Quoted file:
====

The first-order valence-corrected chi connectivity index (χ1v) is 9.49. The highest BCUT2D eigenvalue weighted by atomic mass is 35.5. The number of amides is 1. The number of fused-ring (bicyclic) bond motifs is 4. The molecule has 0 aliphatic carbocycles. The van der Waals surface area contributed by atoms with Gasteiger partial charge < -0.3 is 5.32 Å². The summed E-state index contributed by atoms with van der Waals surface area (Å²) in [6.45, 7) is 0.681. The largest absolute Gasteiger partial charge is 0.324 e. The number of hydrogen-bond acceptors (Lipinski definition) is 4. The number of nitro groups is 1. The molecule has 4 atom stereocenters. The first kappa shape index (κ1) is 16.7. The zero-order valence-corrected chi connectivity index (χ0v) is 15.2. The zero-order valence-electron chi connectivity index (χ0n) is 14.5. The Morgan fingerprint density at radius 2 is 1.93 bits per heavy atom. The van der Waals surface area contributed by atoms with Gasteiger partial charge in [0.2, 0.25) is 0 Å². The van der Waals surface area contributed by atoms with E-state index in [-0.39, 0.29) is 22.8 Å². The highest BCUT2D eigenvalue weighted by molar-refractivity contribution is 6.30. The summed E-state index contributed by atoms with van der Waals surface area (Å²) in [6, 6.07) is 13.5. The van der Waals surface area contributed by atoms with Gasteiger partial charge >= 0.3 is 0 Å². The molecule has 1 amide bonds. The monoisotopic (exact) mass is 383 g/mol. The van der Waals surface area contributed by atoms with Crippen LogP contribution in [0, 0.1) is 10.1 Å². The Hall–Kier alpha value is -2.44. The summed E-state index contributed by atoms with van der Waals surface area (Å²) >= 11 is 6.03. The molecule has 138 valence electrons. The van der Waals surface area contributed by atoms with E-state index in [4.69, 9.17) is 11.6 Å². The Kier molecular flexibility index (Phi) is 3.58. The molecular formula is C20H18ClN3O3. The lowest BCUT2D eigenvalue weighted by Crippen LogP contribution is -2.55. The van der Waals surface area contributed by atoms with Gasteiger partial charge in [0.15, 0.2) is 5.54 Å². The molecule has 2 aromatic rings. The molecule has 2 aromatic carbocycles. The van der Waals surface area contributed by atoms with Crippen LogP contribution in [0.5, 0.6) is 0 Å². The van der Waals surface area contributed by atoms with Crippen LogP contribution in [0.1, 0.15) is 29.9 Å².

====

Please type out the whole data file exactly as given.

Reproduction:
The first-order valence-corrected chi connectivity index (χ1v) is 9.49. The highest BCUT2D eigenvalue weighted by atomic mass is 35.5. The number of amides is 1. The number of fused-ring (bicyclic) bond motifs is 4. The molecule has 0 aliphatic carbocycles. The van der Waals surface area contributed by atoms with Gasteiger partial charge < -0.3 is 5.32 Å². The summed E-state index contributed by atoms with van der Waals surface area (Å²) in [6.45, 7) is 0.681. The largest absolute Gasteiger partial charge is 0.324 e. The number of hydrogen-bond acceptors (Lipinski definition) is 4. The number of nitro groups is 1. The molecule has 4 atom stereocenters. The first kappa shape index (κ1) is 16.7. The zero-order valence-corrected chi connectivity index (χ0v) is 15.2. The zero-order valence-electron chi connectivity index (χ0n) is 14.5. The Morgan fingerprint density at radius 2 is 1.93 bits per heavy atom. The van der Waals surface area contributed by atoms with Gasteiger partial charge in [0.2, 0.25) is 0 Å². The van der Waals surface area contributed by atoms with E-state index in [-0.39, 0.29) is 22.8 Å². The highest BCUT2D eigenvalue weighted by molar-refractivity contribution is 6.30. The summed E-state index contributed by atoms with van der Waals surface area (Å²) in [6, 6.07) is 13.5. The van der Waals surface area contributed by atoms with Gasteiger partial charge >= 0.3 is 0 Å². The molecule has 1 amide bonds. The monoisotopic (exact) mass is 383 g/mol. The van der Waals surface area contributed by atoms with Crippen LogP contribution in [0, 0.1) is 10.1 Å². The Hall–Kier alpha value is -2.44. The summed E-state index contributed by atoms with van der Waals surface area (Å²) >= 11 is 6.03. The molecule has 138 valence electrons. The van der Waals surface area contributed by atoms with E-state index in [4.69, 9.17) is 11.6 Å². The Kier molecular flexibility index (Phi) is 3.58. The molecular formula is C20H18ClN3O3. The lowest BCUT2D eigenvalue weighted by Crippen LogP contribution is -2.55. The van der Waals surface area contributed by atoms with Gasteiger partial charge in [0.15, 0.2) is 5.54 Å². The molecule has 2 aromatic rings. The molecule has 2 aromatic carbocycles. The van der Waals surface area contributed by atoms with Crippen LogP contribution in [0.5, 0.6) is 0 Å². The van der Waals surface area contributed by atoms with Crippen LogP contribution in [0.1, 0.15) is 29.9 Å².